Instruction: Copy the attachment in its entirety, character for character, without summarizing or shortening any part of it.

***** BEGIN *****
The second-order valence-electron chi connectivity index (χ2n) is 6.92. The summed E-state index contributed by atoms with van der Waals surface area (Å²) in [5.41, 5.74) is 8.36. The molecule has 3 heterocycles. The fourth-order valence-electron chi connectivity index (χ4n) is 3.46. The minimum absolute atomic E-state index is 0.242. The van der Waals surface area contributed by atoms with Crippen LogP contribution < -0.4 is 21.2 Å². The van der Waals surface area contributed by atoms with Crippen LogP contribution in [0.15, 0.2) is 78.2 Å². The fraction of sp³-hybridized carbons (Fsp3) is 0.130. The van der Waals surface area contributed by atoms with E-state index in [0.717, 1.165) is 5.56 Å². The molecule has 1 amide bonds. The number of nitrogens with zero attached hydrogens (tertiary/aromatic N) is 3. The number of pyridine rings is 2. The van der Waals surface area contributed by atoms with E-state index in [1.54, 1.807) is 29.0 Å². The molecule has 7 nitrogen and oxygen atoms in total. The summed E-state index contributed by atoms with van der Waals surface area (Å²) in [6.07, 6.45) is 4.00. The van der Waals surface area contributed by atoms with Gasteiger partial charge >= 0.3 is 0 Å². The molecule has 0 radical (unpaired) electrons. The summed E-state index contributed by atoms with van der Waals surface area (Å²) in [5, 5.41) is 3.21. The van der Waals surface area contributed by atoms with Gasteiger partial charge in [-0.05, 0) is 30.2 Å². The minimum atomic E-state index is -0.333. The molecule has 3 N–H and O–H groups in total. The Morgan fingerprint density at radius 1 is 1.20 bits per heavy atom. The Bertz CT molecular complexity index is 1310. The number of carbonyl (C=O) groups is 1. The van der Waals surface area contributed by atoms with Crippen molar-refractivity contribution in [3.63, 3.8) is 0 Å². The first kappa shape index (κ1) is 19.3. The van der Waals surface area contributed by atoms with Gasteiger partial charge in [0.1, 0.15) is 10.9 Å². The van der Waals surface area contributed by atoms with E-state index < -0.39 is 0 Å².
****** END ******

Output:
The second-order valence-electron chi connectivity index (χ2n) is 6.92. The summed E-state index contributed by atoms with van der Waals surface area (Å²) in [5.41, 5.74) is 8.36. The molecule has 3 heterocycles. The fourth-order valence-electron chi connectivity index (χ4n) is 3.46. The minimum absolute atomic E-state index is 0.242. The van der Waals surface area contributed by atoms with Crippen LogP contribution < -0.4 is 21.2 Å². The van der Waals surface area contributed by atoms with Crippen LogP contribution in [0.15, 0.2) is 78.2 Å². The fraction of sp³-hybridized carbons (Fsp3) is 0.130. The van der Waals surface area contributed by atoms with E-state index in [0.717, 1.165) is 5.56 Å². The molecule has 1 amide bonds. The number of nitrogens with zero attached hydrogens (tertiary/aromatic N) is 3. The number of pyridine rings is 2. The van der Waals surface area contributed by atoms with E-state index in [1.54, 1.807) is 29.0 Å². The molecule has 7 nitrogen and oxygen atoms in total. The summed E-state index contributed by atoms with van der Waals surface area (Å²) in [6.07, 6.45) is 4.00. The van der Waals surface area contributed by atoms with Gasteiger partial charge >= 0.3 is 0 Å². The molecule has 0 radical (unpaired) electrons. The summed E-state index contributed by atoms with van der Waals surface area (Å²) in [5, 5.41) is 3.21. The van der Waals surface area contributed by atoms with Gasteiger partial charge in [-0.05, 0) is 30.2 Å². The minimum atomic E-state index is -0.333. The molecule has 3 N–H and O–H groups in total. The Morgan fingerprint density at radius 1 is 1.20 bits per heavy atom. The Bertz CT molecular complexity index is 1310. The number of carbonyl (C=O) groups is 1. The van der Waals surface area contributed by atoms with Crippen molar-refractivity contribution in [3.63, 3.8) is 0 Å². The first kappa shape index (κ1) is 19.3. The van der Waals surface area contributed by atoms with Gasteiger partial charge in [0.1, 0.15) is 10.9 Å². The van der Waals surface area contributed by atoms with E-state index < -0.39 is 0 Å².